Sen. Bernie Sanders (I–Vt.) unveiled his latest policy proposal on Monday, and it comes with an eye-popping price tag: The democratic-socialist presidential candidate wants to erase all student debt and make college completely free—at a cost of $2.2 trillion over 10 years.
"This is truly a revolutionary proposal," said Sanders, according to The Washington Post. "In a generation hard hit by the Wall Street crash of 2008, it forgives all student debt and ends the absurdity of sentencing an entire generation to a lifetime of debt for the 'crime' of getting a college education."
Sanders' plan is indeed revolutionary. It goes much further than his previous free-college plan, which eliminated tuition costs for only those making less than $125,000. It also goes much further than the debt-relief plan currently being touted by Sen. Elizabeth Warren (D–Mass.), which is means-tested and takes earnings into account. Under the Warren plan, those making less than $100,000 would receive up to $50,000 in loan forgiveness, while those making substantially more would receive less.
The Sanders campaign is clearly concerned that Warren, his main rival for the support of progressives chiefly motivated by income-inequality issues, is surging in the polls. No doubt he would like to offer the left-wing Democratic base something to get excited about. Well, this is certainly something.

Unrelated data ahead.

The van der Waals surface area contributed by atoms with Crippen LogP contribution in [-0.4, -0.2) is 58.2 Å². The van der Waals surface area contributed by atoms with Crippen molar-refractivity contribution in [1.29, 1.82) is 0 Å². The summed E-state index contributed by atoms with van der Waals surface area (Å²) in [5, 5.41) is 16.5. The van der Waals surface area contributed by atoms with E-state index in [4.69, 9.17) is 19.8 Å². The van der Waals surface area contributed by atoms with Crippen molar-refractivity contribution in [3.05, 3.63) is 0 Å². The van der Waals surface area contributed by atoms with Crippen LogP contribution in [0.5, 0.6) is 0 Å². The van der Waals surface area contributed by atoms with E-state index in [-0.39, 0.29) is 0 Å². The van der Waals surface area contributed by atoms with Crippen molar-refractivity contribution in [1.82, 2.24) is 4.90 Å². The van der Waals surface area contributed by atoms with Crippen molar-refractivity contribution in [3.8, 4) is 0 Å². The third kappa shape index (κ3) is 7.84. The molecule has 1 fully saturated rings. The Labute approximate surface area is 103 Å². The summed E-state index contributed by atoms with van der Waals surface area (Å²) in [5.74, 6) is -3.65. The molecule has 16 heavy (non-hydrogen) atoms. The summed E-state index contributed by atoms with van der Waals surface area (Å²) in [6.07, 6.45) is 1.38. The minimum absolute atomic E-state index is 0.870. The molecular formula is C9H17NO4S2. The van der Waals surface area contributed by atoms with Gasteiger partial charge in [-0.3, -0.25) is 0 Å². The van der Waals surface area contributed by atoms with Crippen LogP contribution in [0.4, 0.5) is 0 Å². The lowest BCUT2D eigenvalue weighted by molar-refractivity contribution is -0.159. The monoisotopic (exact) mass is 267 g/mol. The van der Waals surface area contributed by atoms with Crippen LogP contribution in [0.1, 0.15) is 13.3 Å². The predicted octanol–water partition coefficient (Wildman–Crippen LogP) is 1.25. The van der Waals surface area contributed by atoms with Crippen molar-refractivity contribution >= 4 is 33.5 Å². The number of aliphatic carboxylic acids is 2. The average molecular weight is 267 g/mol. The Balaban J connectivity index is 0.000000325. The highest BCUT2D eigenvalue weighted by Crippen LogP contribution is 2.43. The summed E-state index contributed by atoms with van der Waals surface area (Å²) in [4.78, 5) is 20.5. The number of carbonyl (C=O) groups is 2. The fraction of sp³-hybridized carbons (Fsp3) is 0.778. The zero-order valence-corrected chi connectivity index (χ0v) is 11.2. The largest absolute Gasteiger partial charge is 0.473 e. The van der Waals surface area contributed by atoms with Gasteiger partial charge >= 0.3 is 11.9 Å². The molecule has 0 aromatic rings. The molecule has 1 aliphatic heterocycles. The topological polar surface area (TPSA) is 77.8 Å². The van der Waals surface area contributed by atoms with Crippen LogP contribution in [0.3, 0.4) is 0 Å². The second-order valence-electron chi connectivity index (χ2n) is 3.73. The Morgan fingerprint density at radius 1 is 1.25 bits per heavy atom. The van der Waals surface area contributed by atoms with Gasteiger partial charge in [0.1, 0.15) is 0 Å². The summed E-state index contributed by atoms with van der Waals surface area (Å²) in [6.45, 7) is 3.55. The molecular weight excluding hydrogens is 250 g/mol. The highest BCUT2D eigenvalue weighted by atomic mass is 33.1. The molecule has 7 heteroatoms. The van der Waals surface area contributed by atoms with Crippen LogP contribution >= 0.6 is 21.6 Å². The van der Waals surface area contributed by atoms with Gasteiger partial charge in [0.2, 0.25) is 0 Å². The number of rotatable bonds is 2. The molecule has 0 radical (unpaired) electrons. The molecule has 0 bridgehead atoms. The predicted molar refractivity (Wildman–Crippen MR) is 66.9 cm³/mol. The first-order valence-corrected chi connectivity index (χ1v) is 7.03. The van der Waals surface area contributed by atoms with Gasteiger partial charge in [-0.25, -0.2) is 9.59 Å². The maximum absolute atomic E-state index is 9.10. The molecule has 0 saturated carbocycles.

In contrast to the Warren plan, the Sanders plan is no-holds-barred. It eliminates all student loan debt, even for high-income degree holders who are perfectly capable of paying back what they borrowed. And it makes all two- and four-year colleges completely free.
To pay for this massive, massive bailout of the well-educated, Sanders will propose new taxes on financial transactions, Wall Street speculation, and bonds. Whether the government could actually raise the full $2.2 trillion via these means is contested by some economists. When asked how to pay for his pie-in-the-sky proposals, Sanders is often evasive. His Medicare for All plan, which could cost as much as $25 trillion over 10 years, lacks a specific, concrete funding source.
Aside from its staggering cost, the policy is flawed in the same way that so many plans to cancel student debt are flawed: It rewards people who made unwise investments and transfers money to comparatively well-off people. The primary beneficiary of a college degree is not society at large, but the degree holders themselves, who tend to be more privileged and have better financial prospects than those who don't have college degrees.
Making college free, of course, would encourage more people to attend. This would likely worsen the sort of "credentialist arms race" that the economist Bryan Caplan warns about in his excellent book, The Case Against Education.
But the biggest issue with Sanders' plan may very well be that it makes Warren's tamer, but still wildly expensive plan—it costs a mere $1 trillion, instead of $2 trillion—seem acceptable and moderate by comparison.
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